The United States and Turkey have not been able to reach an agreement over the Syrian city of Manbij, which has been controlled by the Kurdish Syrian Democratic Forces (SDF), who, in turn, had captured the strategic city from Daesh* with US-led coalition support in 2016.
The Syrian civil war might face a brand-new phase as the US-backed SDF and Turkish forces appear to be on opposing sides in northern Syria’s Manbij, which could undermine the fight against Daesh. While Ankara considers the People’s Protection Units (YPG), the leading component of the SDF, to be terrorists, and has repeatedly urged Washington to pull out the Kurdish militia from Manbij, the US has consistently argued that its forces are located in the city, and they have the right to defend themselves along with their partners.
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Despite Turkey’s hardline rhetoric regarding the withdrawal of the SDF from the area and its full control over Afrin, the US’ stance did not change a bit. According to Nicholas Heras, a Middle East Security fellow at the Center for a New American Security, the US military are not willing to make concessions to Turkey over Manbij out of fear the US-backed SDF, consisting of Kurds and Arabs fighting Daesh, might spin out of control, as the move could be regarded as betrayal by the forces.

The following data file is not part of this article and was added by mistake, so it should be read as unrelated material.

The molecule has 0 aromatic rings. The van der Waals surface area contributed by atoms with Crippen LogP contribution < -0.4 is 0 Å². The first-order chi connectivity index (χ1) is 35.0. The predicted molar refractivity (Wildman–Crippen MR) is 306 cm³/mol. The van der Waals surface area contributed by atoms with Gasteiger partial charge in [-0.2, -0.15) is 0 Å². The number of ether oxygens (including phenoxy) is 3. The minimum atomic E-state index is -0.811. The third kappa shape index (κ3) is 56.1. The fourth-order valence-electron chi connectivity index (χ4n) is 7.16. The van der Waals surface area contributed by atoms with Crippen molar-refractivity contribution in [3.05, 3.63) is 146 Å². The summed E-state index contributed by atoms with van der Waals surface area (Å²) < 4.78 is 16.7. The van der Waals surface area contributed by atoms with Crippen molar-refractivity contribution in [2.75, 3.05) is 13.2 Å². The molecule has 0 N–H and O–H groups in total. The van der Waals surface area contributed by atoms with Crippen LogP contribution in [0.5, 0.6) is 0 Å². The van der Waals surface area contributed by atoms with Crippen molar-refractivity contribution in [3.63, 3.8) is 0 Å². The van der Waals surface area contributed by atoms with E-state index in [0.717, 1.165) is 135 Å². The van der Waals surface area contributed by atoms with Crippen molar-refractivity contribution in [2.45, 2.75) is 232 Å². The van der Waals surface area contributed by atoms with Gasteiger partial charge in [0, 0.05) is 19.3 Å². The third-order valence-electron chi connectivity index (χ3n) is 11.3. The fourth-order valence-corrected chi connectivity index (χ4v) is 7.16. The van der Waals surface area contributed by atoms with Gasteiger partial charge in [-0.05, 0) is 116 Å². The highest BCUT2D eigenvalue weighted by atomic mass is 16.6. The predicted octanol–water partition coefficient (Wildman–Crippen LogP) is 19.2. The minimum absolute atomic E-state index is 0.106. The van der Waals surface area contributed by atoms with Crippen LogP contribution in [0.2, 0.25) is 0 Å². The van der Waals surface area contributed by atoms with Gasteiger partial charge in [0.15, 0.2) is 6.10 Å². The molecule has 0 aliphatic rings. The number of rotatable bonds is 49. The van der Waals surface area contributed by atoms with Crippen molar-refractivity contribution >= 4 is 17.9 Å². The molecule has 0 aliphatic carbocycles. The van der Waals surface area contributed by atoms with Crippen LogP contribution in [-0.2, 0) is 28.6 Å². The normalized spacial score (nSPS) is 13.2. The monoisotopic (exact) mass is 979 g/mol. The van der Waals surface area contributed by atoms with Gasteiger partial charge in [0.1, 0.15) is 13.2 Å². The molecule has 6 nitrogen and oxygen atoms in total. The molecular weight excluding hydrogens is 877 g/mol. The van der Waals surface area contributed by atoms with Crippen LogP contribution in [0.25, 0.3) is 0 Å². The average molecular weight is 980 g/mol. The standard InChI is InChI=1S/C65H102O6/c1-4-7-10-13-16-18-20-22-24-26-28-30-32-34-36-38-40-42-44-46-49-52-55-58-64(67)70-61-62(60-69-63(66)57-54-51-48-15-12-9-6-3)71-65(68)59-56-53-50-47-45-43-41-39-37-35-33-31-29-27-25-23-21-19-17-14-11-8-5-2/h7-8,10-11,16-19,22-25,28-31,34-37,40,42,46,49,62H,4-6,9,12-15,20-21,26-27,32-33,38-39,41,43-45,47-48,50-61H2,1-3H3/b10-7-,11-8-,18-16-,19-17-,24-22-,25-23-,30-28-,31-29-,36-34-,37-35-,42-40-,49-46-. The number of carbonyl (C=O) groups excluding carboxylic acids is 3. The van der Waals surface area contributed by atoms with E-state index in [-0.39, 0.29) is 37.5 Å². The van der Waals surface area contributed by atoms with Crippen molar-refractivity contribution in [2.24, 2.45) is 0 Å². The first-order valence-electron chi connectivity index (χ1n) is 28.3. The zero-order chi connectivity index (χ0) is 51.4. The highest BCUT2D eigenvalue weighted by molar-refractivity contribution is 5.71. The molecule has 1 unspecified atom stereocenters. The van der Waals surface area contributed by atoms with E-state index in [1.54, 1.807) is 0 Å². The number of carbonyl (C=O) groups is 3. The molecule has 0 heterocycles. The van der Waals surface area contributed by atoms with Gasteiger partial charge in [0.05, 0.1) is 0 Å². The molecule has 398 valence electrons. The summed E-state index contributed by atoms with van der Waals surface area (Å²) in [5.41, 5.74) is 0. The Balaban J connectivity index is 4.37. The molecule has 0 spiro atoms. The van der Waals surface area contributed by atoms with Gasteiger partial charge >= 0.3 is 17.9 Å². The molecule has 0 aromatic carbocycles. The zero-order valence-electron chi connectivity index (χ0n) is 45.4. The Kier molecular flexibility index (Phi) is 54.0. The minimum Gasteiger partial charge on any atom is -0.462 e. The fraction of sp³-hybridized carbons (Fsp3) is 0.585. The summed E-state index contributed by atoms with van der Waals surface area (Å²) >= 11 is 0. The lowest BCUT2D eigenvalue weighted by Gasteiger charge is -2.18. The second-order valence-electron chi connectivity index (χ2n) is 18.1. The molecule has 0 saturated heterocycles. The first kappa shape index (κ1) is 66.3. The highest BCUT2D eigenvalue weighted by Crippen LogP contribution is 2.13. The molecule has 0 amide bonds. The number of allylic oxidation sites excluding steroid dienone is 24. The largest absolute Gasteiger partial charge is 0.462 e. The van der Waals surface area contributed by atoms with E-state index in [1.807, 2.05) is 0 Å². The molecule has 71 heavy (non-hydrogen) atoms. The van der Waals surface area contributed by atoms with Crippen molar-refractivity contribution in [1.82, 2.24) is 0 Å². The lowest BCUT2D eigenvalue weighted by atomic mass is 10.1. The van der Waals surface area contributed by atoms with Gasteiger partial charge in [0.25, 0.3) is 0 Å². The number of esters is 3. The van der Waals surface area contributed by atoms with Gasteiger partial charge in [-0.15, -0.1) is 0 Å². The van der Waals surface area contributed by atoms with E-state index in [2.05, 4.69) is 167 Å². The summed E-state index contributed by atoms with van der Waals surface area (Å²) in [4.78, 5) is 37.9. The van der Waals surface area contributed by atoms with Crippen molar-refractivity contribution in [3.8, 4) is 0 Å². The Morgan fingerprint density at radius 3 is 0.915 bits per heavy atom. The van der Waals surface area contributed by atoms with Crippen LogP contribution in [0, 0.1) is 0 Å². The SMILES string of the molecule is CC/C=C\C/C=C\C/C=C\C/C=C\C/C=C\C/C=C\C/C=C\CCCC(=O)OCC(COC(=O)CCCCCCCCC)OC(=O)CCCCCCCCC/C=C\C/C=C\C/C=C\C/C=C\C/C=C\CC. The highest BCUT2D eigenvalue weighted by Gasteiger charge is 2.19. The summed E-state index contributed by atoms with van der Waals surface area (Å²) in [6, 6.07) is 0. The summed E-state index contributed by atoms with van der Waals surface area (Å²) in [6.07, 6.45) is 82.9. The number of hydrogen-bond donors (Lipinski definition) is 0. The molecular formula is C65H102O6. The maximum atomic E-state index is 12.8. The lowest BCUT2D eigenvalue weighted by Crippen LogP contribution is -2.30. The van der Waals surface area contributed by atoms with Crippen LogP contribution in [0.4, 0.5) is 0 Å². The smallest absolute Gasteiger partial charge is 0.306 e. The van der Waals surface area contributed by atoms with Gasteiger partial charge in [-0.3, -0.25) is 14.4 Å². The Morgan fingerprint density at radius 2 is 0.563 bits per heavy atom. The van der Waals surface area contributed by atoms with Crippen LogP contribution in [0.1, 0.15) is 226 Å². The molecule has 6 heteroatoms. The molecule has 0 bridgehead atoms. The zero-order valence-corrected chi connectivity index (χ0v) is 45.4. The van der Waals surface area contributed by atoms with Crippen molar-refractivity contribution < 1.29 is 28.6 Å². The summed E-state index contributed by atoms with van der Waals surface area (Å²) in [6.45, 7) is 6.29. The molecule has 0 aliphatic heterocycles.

“Manbij for the US is more than just a territory on the map. For the US…